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Gaza: UK Aid

Volume 743: debated on Monday 8 January 2024

Happy new year, Mr Speaker.

In support of the Foreign, Commonwealth and Development Office, the first maritime delivery of UK aid arrived in Egypt at new year. RFA Lyme Bay and four RAF aircraft have positioned over 150 tonnes of humanitarian aid into Egypt. Distribution of the aid has been impeded by challenges around its movement into Gaza. FCDO colleagues continue to work with the UN, Israel and Egypt to allow greater volumes of aid to be delivered.

Blwyddyn newydd heddychlon i bawb.—[Translation: A peaceful new year to everyone.]

On 29 December an aid convoy belonging to the United Nations Relief and Works Agency was hit by Israeli gunfire, despite the vehicles being identifiable with the agency’s markings and after the IDF had designated the route from Gaza City in earlier co-ordination. Given Israel’s targeting of aid convoys, can the Minister say whether the Ministry of Defence maintains a tracker database of alleged breaches or violations of international humanitarian law in Gaza, as it has previously said it does for Yemen?

I will have to write to the hon. Lady on her exact point about the tracker. I am not aware of one, but that does not necessarily mean there is not one. I will write to her.

Although humanitarian aid is a Foreign, Commonwealth and Development Office lead, we continue to work with partners and allies to advocate for other crossings to be opened and to increase the volume of aid delivered into Gaza.

I welcome the news that RFA Lyme Bay has delivered aid to Egypt, so it is very disappointing to know that aid is still being held up. Given Israel’s activity in Gaza, the only way we can make sure that humanitarian aid gets to the people who need it is by trying to secure another cessation in hostilities. What role is the MOD playing in trying to make that happen?

The MOD has put its shoulder to the wheel in support of the Government’s wider diplomatic effort but, obviously, the negotiation of a pause such as the one that the hon. Lady rightly says is necessary to deliver aid in greater volumes is a Foreign, Commonwealth and Development Office lead. Mr Speaker, I believe you have had the foresight to grant an urgent question in which such questions may well be answered shortly by a Minister from that Department.

We are witnessing horrific scenes in Gaza. The humanitarian catastrophe there needs greater focus from countries like our own and others around the world, to bring it to an end and to get that aid in. Given that the Prime Minister said in a statement before Prorogation that we would use British armed forces capability to make those shipments of aid in greater numbers, why are we not getting those greater numbers of aid in? What is he doing to get Israel to open the crossings and to get that aid in, in the quantities that are needed?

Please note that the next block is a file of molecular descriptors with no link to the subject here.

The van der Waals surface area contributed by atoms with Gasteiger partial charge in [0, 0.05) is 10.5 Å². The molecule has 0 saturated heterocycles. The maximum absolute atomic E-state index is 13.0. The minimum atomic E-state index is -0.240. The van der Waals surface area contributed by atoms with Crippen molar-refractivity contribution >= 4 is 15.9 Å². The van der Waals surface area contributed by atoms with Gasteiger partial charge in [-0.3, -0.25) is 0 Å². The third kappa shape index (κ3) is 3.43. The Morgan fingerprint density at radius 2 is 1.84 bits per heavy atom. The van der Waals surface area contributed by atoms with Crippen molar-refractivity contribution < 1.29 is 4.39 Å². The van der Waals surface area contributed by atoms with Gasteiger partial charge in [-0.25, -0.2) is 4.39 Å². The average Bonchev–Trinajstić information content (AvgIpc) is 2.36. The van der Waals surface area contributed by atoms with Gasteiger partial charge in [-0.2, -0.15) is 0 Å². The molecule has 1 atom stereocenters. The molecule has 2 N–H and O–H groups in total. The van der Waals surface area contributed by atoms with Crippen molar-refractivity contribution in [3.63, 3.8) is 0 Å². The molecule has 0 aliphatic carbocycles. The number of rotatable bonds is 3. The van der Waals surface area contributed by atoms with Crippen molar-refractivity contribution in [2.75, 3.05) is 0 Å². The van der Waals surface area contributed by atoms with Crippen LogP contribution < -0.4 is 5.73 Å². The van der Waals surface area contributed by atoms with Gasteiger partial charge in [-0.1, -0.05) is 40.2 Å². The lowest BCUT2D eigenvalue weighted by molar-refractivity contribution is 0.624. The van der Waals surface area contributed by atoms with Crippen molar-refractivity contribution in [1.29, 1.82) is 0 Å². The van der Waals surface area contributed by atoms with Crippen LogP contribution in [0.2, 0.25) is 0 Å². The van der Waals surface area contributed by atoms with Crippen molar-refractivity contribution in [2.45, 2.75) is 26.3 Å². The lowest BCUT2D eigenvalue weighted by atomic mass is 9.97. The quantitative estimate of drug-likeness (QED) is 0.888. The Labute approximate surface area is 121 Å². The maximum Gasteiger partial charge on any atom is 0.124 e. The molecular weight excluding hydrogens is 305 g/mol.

British armed forces are being used to deliver aid into Gaza, and they have done so to good effect. My right hon. Friend the Defence Secretary has struck up an excellent operational relationship with his Israeli counterpart, which has allowed for the opening of the Kerem Shalom crossing. Again, I think that is a reflection of the success of the UK’s engagement with the Israeli Government on this matter.

The volumes of aid are limited not by the availability of military capacity—there is plenty of that—but by the availability of crossings and the ability to distribute the aid, on which Foreign Office colleagues are working closely with the UN, Israel, Egypt and others to increase.

Happy new year, Mr Speaker.

France and Jordan successfully delivered medical aid to Gaza by air last week. Has the Minister considered the viability of the UK air-dropping food and medical supplies to Gaza in the same way?

I think air dropping is a very imprecise way of doing business. Our preference is to seek maritime routes.

Is a feasibility study being undertaken to see whether aid could be delivered directly into Gaza from ship to shore, should the future security situation allow it?

The Defence Secretary has led internationally on exactly such an initiative, working with our friends in the Cypriot Ministry of Defence. There are ideas to do exactly that, but they obviously need to be agreed with all parties before they can happen.

I have urgently pressed the Minister and the Department to secure Red sea vessels, as well as facilitating aid into Gaza. People in Bolton are demanding assurances on both maritime safety and humanitarian support for Gaza. What assurances can he provide to people in Bolton?

Clearly, the delivery of aid into Gaza is principally a maritime and aviation effort in the eastern Mediterranean, but my hon. Friend is correct to say that the security of shipping in the Red sea also has an impact. That is why Royal Navy warships are part of the Red sea taskforce that is seeking to protect those sea lanes.